Hughes' work expresses both universal Romantic themes and a contemporary environmental sensibility. His concerns lie in the space between the world that people inhabit and the world that nature still claims as its own, as well as in a resurrection of the human sense of wonderment before nature. Martin Barnes, senior curator at the Victoria and Albert Museum, observes that Hughes’ recent series Aspects of Cosmological Indifference combines the ethereal with the ecological, and the earthly with the epic. The vast distances between human and cosmos are collapsed, and in the inertness of space, light and color come alive, producing a series of celestial portraits in which the same sky shows a different face each time. “The images are desolate, almost bleak, but there seems to be a calm about them,” Sarah Nardi wrote of Hughes’ early series Edge. “They seem to reassure us that the existence of life or the lack thereof is inconsequential to the universe.”

Hughes’ theoretical concerns are borne out in his artistic process, which marries the analog to the digital as deftly as it does the physical to the atmospheric. Hughes’ meditations on the threat of ecological destruction simultaneously pay homage to a set of endangered photographic skills and resources. In each rich, vivid print, the light and color that animates the earth and sky seem diffused in the image itself.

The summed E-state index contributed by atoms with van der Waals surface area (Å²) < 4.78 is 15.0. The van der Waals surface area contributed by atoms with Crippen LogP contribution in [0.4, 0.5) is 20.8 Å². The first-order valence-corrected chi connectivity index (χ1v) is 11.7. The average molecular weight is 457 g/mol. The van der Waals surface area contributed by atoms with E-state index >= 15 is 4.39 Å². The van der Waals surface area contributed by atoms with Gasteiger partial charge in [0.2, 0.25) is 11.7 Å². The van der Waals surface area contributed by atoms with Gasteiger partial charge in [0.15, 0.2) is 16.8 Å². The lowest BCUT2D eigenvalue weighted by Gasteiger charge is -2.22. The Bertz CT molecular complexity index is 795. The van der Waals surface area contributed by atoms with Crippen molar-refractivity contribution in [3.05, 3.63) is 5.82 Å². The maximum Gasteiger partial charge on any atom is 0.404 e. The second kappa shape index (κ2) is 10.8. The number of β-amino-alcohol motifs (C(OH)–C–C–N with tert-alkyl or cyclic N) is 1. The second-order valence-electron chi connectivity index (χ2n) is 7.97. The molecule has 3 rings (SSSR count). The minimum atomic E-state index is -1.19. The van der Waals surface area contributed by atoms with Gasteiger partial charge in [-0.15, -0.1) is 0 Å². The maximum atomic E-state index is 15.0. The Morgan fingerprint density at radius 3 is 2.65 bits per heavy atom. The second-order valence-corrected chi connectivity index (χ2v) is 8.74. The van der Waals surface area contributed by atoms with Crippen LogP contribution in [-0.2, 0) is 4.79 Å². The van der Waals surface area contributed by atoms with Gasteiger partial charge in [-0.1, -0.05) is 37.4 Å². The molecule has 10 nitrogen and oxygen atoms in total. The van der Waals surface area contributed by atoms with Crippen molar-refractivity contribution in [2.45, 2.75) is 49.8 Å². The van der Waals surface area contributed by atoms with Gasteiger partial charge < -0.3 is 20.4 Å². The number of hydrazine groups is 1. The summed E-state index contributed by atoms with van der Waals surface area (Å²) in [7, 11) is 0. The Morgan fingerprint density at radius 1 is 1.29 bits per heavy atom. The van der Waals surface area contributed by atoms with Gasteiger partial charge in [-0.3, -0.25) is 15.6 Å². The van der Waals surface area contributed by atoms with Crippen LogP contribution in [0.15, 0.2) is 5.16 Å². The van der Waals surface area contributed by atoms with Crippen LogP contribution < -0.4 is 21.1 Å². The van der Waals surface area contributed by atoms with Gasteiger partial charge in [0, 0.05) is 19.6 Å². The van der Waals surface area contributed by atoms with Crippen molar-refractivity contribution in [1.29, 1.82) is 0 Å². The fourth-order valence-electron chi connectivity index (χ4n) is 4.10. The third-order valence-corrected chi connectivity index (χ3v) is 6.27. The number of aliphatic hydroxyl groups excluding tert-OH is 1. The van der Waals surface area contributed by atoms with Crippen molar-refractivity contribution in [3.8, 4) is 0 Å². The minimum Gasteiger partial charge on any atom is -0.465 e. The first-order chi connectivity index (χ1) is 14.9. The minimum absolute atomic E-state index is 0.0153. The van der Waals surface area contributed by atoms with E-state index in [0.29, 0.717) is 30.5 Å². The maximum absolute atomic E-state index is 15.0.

Hughes' work has been shown in over sixty group and solo exhibitions worldwide, as well as at the world's major international art fairs in Paris, Los Angeles, and New York. His photographs can be found in the collections of the Museum of Fine Arts, Houston, TX; the Gana Art Center, Seoul, South Korea; the Falmouth Art Gallery, Cornwall, England; and the Victoria and Albert Museum, London, England, which selected his work to appear in a travelling exhibition in India in 2010. His work has been featured in numerous journals and magazines, including Next Level, Hotshoe International, The Photographer, and The British Journal of Photography, and was included in the Harvard University Press publication Photography and the Art of Chance in 2015. Hughes published his first limited-edition book, Aspects of Cosmological Indifference, in 2013, and is currently at work on a forthcoming monograph titled Nowhere Far.

Nicholas Hughes is based in the United Kingdom.

Selected Exhibitions

When frost was spectre-grey, The Photographers' Gallery, London, England

Wonder Current: Nicholas Hughes l Malcolm Opie, CANAL Gallery, London, England 

Ulsan International Photography Festival, South Korea

2010- 2011
Something That I'll Never Really See: Contemporary Photography from the Victoria & Albert Museum
Bhau Dhaji Lad Museum, Mumbai, India
Salur Jung Museum, Hyderabad, India
National Gallery of Modern Art, New Delhi, India 
National Gallery of Modern Art, Bangalore, India

Collectors' Favorites, Duncan Miller Gallery in conjunction with the Photographic Arts Council of the LA County Museum, Los Angeles, CA

Histories of Photography: Outstanding photographs from the permanent collection, Victoria and Albert Museum, London, England

Passages of Time – Light, Form and Reflection, Edge, Houston Fotofest, Houston, Texas

Landscape Views & Visions, 5th International Photo Festival, Gana Art Centre, Seoul, South Korea